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[CONCLUDED FEBRUARY 11, 1828-RATIFIED MAY 7, 1828.] Articles of a treaty made and concluded at the Wyandot village, near the Wabash in the State of Indiana, between John Tipton, commissioner for that purpose, on the part of the United States, and the chiefs, head men and warriors, of the Eel river, or Thornton party of Miami Indians.

ART. 1. The chiefs, head men, and warriors of the Eel river or Thornton party of Miami Indians, agree to cede, and by these presents do cede, and relinquish to the United States all their right, title, and claim to a reservation of land about ten miles square, at their village on Sugartree creek in Indiana, which was reserved to said party by the second article of a treaty between commissioners of the United States and the Miami nation of Indians, made and entered into at St. Mary's in the State of Ohio, on the sixth day of October, one thousand eight hundred and eighteen.

It is understood and agreed on by said Indians, that they will not burn or destroy the houses or fences on said reservation, and that they will leave them in as good condition as they now are; and remove to the five mile reservation on Eel river by the fifteenth day of October next.

ART. 2. The commissioner of the United States has delivered to said party of Indians, goods to the value of two thousand dollars, in part consideration for the cession herein made; and it is agreed that in case this treaty should be ratified by the President and Senate of the United States, that the United States shall pay said party an additional sum of eight thousand dollars in goods next summer, build twelve log-houses, ten on the five mile reservation, and two on the Wabash; clear and fence forty acres of land on the five mile reservation; furnish them one wagon and two yoke of oxen; furnish two hands to work three months in each year for two years; five hundred dollars worth of provisions delivered on the Wabash ; furnish them five horses, five saddles, and five bridles.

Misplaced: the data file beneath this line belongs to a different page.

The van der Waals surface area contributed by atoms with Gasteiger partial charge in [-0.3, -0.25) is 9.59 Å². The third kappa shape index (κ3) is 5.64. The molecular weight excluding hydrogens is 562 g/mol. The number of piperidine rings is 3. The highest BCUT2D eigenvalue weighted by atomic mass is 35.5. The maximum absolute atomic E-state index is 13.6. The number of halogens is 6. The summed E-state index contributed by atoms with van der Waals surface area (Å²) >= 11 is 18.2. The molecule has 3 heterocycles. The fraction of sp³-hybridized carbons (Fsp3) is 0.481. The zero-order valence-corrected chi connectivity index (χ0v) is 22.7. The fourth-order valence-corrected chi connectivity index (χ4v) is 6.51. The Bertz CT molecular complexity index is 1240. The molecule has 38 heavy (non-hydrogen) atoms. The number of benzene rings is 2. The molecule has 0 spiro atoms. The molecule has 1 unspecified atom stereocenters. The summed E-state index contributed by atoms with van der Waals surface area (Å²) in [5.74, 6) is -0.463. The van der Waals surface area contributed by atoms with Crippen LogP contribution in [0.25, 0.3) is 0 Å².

Provided, however, that if this treaty should not be ratified by the President and Senate of the United States, that said party agree

to pay for the goods this day received, two thousand dollars, to be deducted from their annuity for this present year.

ART. 3. At the request of the Indians, and in part consideration for the cession aforesaid, the United States agree to pay to Peter Langlois, one thousand dollars in silver, and three thousand dollars in goods next summer, for provisions and goods heretofore delivered to said party.

ART. 4. The United States agree to appropriate one thousand dollars per year for five years, and longer if Congress think proper, to be applied under the direction of the President, to the education of the youths of the Miami nation.

ART. 5. It is distinctly understood and agreed on by and between the contracting parties, that the President and Senate may, if they think proper, modify or expunge from this treaty, the fourth article, without affecting any other of its provisions.

ART. 6. This treaty, after the same shall be ratified by the President and Senate of the United States, shall be binding on the contracting parties.

In testimony whereof, the said John Tipton, commissioner as aforesaid on the part of the United States, and the chiefs, head men, and warriors, of said party, have hereunto set their hand and seals at the Wyandot village, near the Wabash, this eleventh day of February, in the year of our Lord one thousand eight hundred and twenty-eight.

John Tipton, Commissioner.
Ne go ta kaup wa, his x mark,
Shaw po to se aw, his x mark,
Ntah ko ke aw, his x mark,

L. S.

L. S.

L. S.

L. S.

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Ke pah naw mo aw, his x mark, Ke we kau law, his x mark, Pierrish Constant, his x mark, Aw wawn saw peau, his x mark, ATTEST: Walter Wilson, Secre

tary to the Commissioner, J. B. Duret,

Joseph Barron, Interpreters,
J. B. Boure,

Calvin Fletcher,

Saml. Hanna,

Allen Hamilton,
Jordan Vigus,
Pierre Langly,

Joseph Holman.

L. S.

L. S.

L. S.

L. S.


[CONCLUDED MAY 6, 1828-RATIFIED MAY 28, 1828.]

Articles of a convention concluded at the city of Washington this sixth day of May, in the year of our Lord one thousand eight hundred and twenty-eight, between James Barbour, Secretary of War, being especially authorized therefor by the President of the United States, and the undersigned chiefs and head men of the Cherokee nation of Indians, west of the Mississippi, they being duly authorized and empowered by their nation.